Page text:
Massachusetts isn’t a very big state, though it does pack a punch for its size. Traversing it, however, isn’t as easy at it seems. One can go south along the Massachusetts Turnpike, which is the fastest way to go. Another option is to travel along the northern side via Route 2, also known as “The Mohawk Trail,” which is a bit slower but has some great views and hairpin turns. Finally, you can cut right through the middle of the state on either Massachusetts State Route 9 or US Route 20, both are slower routes, though they are easily the most historic and present numerous opportunities to step out and experience some local character and history.
After a recent visit to the towns of Lee and Lenox in the Berkshires, we opted to take Route 9 back to Eastern Massachusetts. Route 9 runs from Pittsfield, MA into Boston, winding through historic towns and hamlets along the way. Historically, Route 9 is an amalgam of old roads, including the Berkshire Trail and the Worcester Turnpike. We left Lee (which happens to sit on the MA Pike) and headed north to Pittsfield and began our journey along the slower route.
Many of our trips are punctuated with the requisite coffee stops, which usually means Dunkin’ Donuts or Starbucks. Since we’re localvores, we feel we’ve hit the jackpot when we find an independent coffee roaster. While driving through the town of Williamsburg, MA, which lies west of the Connecticut River between Pittsfield and Northhampton, we accidentally passed an unassuming coffee roaster in a small building set back from Route 9. Realizing our mistake, we quickly turned around and headed right to Elbow Room Coffee.
Inside, we met Melissa Krueger, the owner, an eastern Massachusetts ex-pat who proudly calls this section of Pioneer Valley home. She proudly shared her technique and sourcing. In small batches of no more than 20 pounds, she roasts fair trade beans from Africa, Indonesia, and the Americas. After a couple of nicely brewed samples, Melissa had us hooked. As taste-driven coffee fans, we were thrilled and purchased several pounds of beans roasted that morning, including an amazing Ethiopian Yirgacheffe and an aromatic Flores Green Dragon.
Each sip of Melissa’s coffee will not only give us a great taste sensation but will also conjure up pleasant images of Williamsburg and our trip along Route 9. There’s nothing like taking the slow road for the maximum travel experience.
Boston is like a folded quilt with its well-known neighborhoods on top: The North End, Beacon Hill, Back Bay, Charlestown, The South End, Fenway, East Boston, and South Boston. Unfold the quilt to discover Allston, Brighton, Dorchester, Jamaica Plain, Roxbury, West Roxbury, Roslindale, Mattapan, and Hyde Park. Many of these neighborhood were independent communities that became part of Boston proper in the late 19thcentury, an activity that also led to the expansion of other cities such as New York, which consolidated other cities into boroughs such as Brooklyn. Just as in Boston, smaller borough neighborhoods such as Brooklyn’s Williamsburg, still have maintain their own identity.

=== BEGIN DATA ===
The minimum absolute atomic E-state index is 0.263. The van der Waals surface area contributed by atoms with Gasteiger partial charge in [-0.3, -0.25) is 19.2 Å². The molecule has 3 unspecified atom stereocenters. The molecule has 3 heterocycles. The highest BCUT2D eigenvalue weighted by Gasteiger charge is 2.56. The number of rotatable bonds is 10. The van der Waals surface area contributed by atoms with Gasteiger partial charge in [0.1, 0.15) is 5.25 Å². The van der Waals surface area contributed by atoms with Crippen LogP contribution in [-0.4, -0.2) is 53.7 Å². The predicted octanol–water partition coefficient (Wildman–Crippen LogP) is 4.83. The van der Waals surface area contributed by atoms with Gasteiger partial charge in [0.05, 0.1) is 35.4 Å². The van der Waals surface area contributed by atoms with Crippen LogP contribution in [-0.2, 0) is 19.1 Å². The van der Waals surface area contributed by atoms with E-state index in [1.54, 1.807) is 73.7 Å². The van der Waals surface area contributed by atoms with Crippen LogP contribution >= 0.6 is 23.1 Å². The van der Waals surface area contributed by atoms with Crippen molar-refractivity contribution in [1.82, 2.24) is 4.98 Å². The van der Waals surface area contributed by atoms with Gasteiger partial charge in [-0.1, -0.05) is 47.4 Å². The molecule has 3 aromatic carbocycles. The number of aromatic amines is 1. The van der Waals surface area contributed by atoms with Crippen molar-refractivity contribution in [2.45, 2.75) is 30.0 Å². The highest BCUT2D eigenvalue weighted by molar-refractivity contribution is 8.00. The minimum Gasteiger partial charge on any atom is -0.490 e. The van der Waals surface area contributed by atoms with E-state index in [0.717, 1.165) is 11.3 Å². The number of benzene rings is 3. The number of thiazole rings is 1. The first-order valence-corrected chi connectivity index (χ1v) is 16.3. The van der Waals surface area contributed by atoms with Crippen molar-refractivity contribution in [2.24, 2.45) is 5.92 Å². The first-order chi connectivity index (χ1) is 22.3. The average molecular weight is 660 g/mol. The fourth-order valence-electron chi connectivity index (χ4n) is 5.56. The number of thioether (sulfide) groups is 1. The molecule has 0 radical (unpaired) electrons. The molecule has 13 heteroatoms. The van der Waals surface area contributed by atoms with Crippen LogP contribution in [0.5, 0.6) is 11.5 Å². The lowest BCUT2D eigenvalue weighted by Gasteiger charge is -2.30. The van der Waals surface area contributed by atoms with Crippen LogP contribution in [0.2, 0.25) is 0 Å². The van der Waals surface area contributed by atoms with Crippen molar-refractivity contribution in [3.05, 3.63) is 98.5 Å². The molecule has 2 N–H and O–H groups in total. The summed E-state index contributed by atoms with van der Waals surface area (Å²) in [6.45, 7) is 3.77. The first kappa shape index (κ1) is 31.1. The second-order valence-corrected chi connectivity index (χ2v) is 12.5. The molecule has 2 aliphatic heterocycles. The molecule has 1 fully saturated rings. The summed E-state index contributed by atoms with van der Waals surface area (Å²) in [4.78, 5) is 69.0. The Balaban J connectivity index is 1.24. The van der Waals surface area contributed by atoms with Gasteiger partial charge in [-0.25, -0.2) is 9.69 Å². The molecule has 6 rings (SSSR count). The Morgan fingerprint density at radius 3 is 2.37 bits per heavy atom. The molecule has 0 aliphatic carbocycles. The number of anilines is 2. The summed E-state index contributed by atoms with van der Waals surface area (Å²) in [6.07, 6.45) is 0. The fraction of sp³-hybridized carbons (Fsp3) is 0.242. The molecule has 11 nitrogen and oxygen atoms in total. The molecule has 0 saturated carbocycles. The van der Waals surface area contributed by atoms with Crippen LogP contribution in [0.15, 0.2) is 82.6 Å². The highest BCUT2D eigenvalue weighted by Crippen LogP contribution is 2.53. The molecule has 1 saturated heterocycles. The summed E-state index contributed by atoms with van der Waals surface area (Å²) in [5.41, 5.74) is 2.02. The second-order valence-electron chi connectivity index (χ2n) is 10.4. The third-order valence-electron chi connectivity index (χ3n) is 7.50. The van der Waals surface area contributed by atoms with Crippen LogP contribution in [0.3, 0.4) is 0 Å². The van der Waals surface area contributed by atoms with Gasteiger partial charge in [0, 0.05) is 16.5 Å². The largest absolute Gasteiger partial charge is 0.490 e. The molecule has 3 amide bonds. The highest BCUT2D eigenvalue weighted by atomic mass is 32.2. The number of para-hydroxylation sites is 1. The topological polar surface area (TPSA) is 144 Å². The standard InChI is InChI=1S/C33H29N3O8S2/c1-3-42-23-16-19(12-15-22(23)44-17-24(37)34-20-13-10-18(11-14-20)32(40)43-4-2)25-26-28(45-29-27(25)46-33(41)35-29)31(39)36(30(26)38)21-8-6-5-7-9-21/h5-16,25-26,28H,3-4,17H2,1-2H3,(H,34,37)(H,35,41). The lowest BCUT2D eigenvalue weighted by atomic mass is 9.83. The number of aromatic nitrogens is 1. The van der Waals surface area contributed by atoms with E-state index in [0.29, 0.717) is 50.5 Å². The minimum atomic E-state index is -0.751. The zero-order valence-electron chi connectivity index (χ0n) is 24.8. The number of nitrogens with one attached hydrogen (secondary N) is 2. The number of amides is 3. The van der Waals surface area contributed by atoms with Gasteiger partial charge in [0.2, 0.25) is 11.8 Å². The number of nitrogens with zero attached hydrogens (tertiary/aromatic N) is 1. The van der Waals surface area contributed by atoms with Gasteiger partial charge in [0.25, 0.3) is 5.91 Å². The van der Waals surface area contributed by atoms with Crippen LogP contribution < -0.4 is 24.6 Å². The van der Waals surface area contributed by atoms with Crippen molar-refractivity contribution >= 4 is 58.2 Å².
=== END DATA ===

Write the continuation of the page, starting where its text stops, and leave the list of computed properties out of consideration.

Recently, Rob attended a Sunday morning event at Doyle’s Cafe in the Jamaica Plain (JP to the locals) section of Boston. Founded in 1882, Doyle’s is not just a historic JP Irish bar and restaurant, but it’s also a tribute to Boston’s history. It’s worth a visit just to look at the walls covered with pictures, magazines, and newspapers that so eloquently echo Boston stories from a different time.
That Sunday morning event was Boston Media Makers (BMM), a regular gathering of people working with audio and video on the web: podcasters, videobloggers, filmmakers, artists, writers, PR and social media people. Our host was the indefatigable Steve Garfield, who’s rarely seen in Boston without a camera. While there, Rob met Roy Krantz, a publisher, web designer, and just a fascinating and passionate personality.
Roy explained that he and his wife Susan would be hosting a concert at their Jamaica Plain house featuring the Hi-Tone Ramblers. The band describes their style as a “melting pot of Anglo and African-rooted songs, rhythms, blues and old-time fiddle and banjo tunes.” Also at the BMM meeting was Tim Rowell, the Hi-Tone Ramblers talented banjo player. Both men extended a very warm invitation. How could two rather curious, sentimental people like us resist?
So… last night we headed down to JP. Not surprisingly, we stopped at Doyle’s for a quick bite and headed to Roy and Susan’s house nearby. We were surprised to find an unconventional house, a former printing shop that had creatively converted by Roy into an eclectic and charming home. Even better, its unique design and tall ceilings would shortly ensure great acoustics for both the band and the audience.
And the Hi-Tone Ramblers didn’t disappoint. With Cathy Mason on fiddle, Tim Rowell on banjo, Tim FitzPatrick on guitar, Bethany Weiman on cello, and Paul Strother on bass, they delivered two fantastic sets. Not a single foot was idle the entire evening. Complementing the music, the band members lightheartedly described the history and their philosophy of song selection. We’ve been to many concerts over the years, but we’re happy to say that listening to some creative string music in a converted print shop in Jamaica Plain proved to be one of the best musical experiences we’ve ever had.
It was quiet when we woke up this morning. Snow quiet. Over night, we received a couple of inches of snow on top of the previous few from the other day. Snow acts as muffler and creates a calm, especially on the weekend when the concern about a nasty work commute isn’t there. Unfortunately, snow gets a bum rap; it just isn’t winter without it.
Today’s was a dry, fluffy snow, which meant the temperatures outside were rather cold. Anyone who’s shoveled snow will quickly remark that it’s better to shovel this snow than the “warmer” weather, heavy wet snow. With the light stuff, one can clear the walkway, driveway and car in a matter of minutes, which is exactly what we did.